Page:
If you want to add some South American flair to your Thanksgiving table try replacing plain dinner rolls or biscuits with these easy and classic Brazilian cheese breads. (Photo/Courtesy Leticia Schwartz)

Give Thanksgiving a Brazilian twist with pao de queijo (a.k.a. cheese bread)

Like so many Latinos living in America, Brazilian-born chef Leticia Schwartz every year tries to infuse Thanksgiving with a little sabor using dishes and ingredients that blend traditions and cultures. “I always try to Brazilian-ize our Thanksgiving table,” she jokes. “My husband’s family is American so, of course, we have the turkey, the cranberry, the stuffing, but I will always sneak in a little flan, or put some farofa in the stuffing.”

Give Thanksgiving a Brazilian twist with pao de queijo (a.k.a. cheese bread)  tumblr m4jcl0zgzt1r1767o food NBC Latino News

Brazilian-born, French Culinary Institute-trained chef Leticia Schwartz.

But the most delicious infusion of Brazilian flavor at Schwartz’s table is her pao de quejio (cheese bread), which she makes every year as a tasty alternative to plain dinner rolls or biscuits. Simple and fast to make—and perfect if you’re looking for a fabulous last-minute recipe— cheese bread is a national obsession in Brazil. Walk into a Brazilian home and, shortly after you arrive, it’s almost guaranteed a basket of the puffy little treats will make an appearance. “We eat them all day long. For breakfast, as a snack, as an appetizer,” Schwartz says. “When you arrive at a restaurant, it’s the first thing that comes out.”

The key to making cheese bread, says the French Culinary Institute-trained chef, is using the right kind of flour. Classic pao de queijo calls for sour manioc starch, which comes from the yucca root. (Which also means it’s gluten-free!) You can buy it at specialty groceries or Latin markets, as well as on amazon.com. If you can’t find it, substitute with tapioca flour (which the popular brand Bob’s Red Mill makes), though it will cause the bread will be slightly sweeter than the classic version.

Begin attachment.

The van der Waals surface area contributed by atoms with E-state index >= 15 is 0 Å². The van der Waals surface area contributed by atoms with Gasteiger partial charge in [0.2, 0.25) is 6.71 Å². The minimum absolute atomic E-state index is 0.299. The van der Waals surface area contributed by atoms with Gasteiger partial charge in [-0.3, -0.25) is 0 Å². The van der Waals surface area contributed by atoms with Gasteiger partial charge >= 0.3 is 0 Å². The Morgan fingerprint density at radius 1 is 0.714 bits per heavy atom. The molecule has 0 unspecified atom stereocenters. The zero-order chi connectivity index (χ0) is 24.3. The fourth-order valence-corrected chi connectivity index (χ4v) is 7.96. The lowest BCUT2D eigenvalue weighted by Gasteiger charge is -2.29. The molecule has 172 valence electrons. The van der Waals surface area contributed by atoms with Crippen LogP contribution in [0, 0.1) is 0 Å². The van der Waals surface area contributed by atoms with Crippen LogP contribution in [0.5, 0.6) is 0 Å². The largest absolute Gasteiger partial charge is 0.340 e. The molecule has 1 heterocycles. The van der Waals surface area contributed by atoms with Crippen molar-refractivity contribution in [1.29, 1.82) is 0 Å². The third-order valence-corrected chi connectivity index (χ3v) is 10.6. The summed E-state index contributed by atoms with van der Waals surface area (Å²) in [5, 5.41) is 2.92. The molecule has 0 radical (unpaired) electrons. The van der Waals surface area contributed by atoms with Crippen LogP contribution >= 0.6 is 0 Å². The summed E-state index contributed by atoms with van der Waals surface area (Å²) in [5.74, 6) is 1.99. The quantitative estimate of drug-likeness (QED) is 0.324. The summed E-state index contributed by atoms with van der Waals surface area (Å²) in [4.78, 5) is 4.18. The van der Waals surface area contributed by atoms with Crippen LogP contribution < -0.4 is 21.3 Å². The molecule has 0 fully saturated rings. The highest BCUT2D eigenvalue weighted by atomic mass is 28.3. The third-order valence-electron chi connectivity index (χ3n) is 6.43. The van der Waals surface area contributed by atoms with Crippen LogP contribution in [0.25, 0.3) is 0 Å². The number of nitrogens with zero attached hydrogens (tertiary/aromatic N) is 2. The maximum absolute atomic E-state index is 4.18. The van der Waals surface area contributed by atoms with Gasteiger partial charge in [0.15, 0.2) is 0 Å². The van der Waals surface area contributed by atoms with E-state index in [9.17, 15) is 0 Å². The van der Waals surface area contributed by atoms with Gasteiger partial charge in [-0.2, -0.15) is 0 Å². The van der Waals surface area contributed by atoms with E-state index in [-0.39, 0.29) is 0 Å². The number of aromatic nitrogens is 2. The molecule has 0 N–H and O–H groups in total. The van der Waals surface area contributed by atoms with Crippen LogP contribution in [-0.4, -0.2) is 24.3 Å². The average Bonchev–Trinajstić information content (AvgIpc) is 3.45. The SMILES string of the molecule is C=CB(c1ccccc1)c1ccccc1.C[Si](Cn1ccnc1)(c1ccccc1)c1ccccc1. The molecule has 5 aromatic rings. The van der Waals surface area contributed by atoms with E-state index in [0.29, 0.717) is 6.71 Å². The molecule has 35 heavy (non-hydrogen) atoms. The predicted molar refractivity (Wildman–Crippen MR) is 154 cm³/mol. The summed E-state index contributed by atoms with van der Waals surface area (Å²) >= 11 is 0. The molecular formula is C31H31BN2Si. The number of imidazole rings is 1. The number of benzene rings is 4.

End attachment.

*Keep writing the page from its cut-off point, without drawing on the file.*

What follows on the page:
Below, Schwartz shares the recipe she’ll be making this year for her family.

Pao de Queijo (Brazilian cheese bread)

3 ½ cups (630g) povilho azedo (sour manioc starch, I use the brand Yoki available at Amazon; if you’re using tapioca flour use 2 1/2 cups instead)

1 cup (250ml) water

1 cup (250ml) whole milk

¾ cup oil

2 teaspoon salt

3 whole eggs

1 ½ cups (185g) Parmesan, finely grated

Freshly ground nutmeg

1/8 teaspoon cayenne pepper

Few twists of freshly ground pepper

1. Place the manioc starch in the bowl of an electric mixer fitted with the paddle attachment. Set aside.

2. Place the water, milk, oil, and salt in a small saucepan, and bring to a boil. Immediately pour the hot liquid mixture in one stroke into the starch and turn the machine on at low-speed. Mix until the dough is smooth and starch is all incorporated, about 2 minutes. Pause the machine and add the eggs. Continue to paddle at low-speed until the dough develops structure and turns pale yellow about 5 minutes. The dough will feel sticky.

3. Add the cheese and mix until well incorporated.

4. Season to taste with nutmeg, cayenne, and freshly ground pepper.

5. Transfer the dough to a bowl, cover with plastic wrap, and chill for at least 2 hours in the refrigerator.

6. Preheat the oven to 350˚F. Line a baking sheet with parchment paper.

7. Wet your hands with olive oil (alternatively, you can flour your hands with manioc starch) and use an ice cream scooper to make 1-inch balls, rolling them with your hands. Place them on the baking sheet, leaving about 1½ to 2 inches between each (you can freeze them at this point by storing them in a zip-lock bag for up to 3 months).

8. Bake the cheese rolls in the oven until they puff up and look lightly golden brown, about 12 to 14 minutes. To ensure even baking, rotate the pan once during baking time.

9. Remove the baking sheet from the oven and place the rolls in a basket lined with a nice cloth. Serve immediately while they are still at their warmest and chewiest. Makes 35.

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